3. Doak Campbell Stadium: There are other good things about Florida State, but one of the best things for Florida State is their atmosphere at home. Yahoo! Sports ranks Doak as the 13th hardest stadium in the country. With the war chant and the spears, Maryland will travel to the loudest stadium it has heard since 2011, the last time Maryland traveled to Florida State. With a young team, it will take a little bit of time to get used to, but Doak will intimidate.


  1. FSU’s run defense: Florida State’s run defense was poor. The Seminoles gave up 200 yards against Boston College, who does not possess a very powerful running back. The Seminoles defensive line was pushed around quite around and was not able to stop anything, an aspect of their game that they pride themselves on. Enter Maryland, who ranks 24th in the nation in rushing yards per game. The read option is the perfect offense for dual-threat quarterback CJ Brown, and there is a reason he has exploded on offense. Maryland is used to having dynamic receivers that can make game-changing plays whenever the ball is in their hands. In order to have a shot, Maryland will need to establish the running game early.
  2. Florida State’s offensive line: There were several plays when Boston College blitzed over five guys and the line collapsed, allowing freshman phenom Jameis Winston to be sacked. In case you missed it, Winston did a good job avoiding pressure at times, including this miraculous hail-mary to end the first half. Nonetheless, there will certainly be plenty of blitz packages. At the end of the day, Winston is still a freshman quarterback. With a defense that averages 4.25 sacks a game, good for second-best in the country, Maryland will certainly use this to their advantage. Prediction: Yannik Cudjoe-Virgil will have at least two sacks along with Yannick Ngakoue, Quinton Jefferson, and Zeke Riser all recording a sack in the game.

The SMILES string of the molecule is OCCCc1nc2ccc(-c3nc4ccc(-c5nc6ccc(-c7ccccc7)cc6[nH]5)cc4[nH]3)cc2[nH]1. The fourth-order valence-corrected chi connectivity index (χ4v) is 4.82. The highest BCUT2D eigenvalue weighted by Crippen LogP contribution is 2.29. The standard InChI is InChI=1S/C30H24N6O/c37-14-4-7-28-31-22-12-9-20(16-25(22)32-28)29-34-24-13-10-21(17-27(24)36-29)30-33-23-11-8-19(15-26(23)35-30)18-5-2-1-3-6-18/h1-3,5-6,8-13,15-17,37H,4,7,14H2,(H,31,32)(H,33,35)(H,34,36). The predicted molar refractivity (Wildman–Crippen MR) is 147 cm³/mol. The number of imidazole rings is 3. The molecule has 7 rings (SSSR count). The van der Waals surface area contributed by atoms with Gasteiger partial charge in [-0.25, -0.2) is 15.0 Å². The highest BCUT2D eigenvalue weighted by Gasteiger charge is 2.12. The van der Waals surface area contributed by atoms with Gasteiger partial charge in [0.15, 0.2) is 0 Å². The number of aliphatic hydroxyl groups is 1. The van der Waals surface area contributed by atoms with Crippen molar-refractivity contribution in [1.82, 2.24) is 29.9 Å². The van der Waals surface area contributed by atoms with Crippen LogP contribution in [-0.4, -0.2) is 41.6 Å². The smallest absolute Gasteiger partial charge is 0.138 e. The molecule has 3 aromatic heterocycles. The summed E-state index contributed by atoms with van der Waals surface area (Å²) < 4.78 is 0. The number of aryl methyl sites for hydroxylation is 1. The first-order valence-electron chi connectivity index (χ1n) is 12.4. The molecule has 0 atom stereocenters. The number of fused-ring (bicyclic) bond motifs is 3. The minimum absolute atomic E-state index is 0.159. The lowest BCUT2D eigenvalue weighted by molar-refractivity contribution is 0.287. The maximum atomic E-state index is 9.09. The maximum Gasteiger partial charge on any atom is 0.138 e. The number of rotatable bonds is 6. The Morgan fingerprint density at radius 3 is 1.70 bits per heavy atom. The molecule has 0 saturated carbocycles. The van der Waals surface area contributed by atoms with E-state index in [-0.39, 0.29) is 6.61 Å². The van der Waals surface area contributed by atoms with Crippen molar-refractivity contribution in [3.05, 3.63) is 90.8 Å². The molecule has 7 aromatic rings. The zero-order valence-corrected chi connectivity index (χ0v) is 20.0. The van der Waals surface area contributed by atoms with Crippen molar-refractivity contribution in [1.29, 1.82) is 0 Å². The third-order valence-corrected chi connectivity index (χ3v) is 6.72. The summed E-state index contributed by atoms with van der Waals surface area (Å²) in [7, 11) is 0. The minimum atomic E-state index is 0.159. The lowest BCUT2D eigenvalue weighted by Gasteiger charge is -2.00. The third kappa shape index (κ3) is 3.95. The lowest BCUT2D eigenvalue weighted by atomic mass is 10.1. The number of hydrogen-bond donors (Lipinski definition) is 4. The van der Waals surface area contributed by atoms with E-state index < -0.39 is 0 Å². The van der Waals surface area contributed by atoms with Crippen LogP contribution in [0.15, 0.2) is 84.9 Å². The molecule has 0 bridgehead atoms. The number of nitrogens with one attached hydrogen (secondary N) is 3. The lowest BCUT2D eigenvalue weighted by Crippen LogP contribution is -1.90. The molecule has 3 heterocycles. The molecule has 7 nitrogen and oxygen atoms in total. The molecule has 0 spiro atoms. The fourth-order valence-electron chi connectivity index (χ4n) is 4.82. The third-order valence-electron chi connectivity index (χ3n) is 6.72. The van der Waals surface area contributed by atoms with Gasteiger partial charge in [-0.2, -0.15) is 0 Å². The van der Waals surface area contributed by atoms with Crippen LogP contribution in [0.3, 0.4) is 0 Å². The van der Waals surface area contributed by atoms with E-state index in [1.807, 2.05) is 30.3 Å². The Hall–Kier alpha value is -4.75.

3. Chemistry: In the first quarter, it seemed as if Florida State looked to not all be on the same page. The defense was being pushed around a little, the offense was not in sync, and very little time was given to Winston on numerous throws. As this team is adjusting to a new quarterback, the Seminoles do not have the chemistry that they had under EJ Manuel. The biggest key will be forcing Winston to adjust to the coverages and pressure from all sides.

To those that think Maryland will get blown out, you are wrong. To those that think Maryland will blow out Florida State, you are also wrong. This game is about as even as possible. While I am not a believer that Florida State is the eighth-best team in the country, this team is still very talented. Maryland will be a good matchup for Florida State as well. If either team makes any mistake, the other team has weapons to exploit the mistakes. With Nigel King and Zeke Riser back for Maryland, the Terps receive some good news that can pay off huge dividends. I am not making predictions on the winner or score, but this game will be decided in a score in the last two minutes of the game. As the legend Bart Scott said, “Can’t wait!”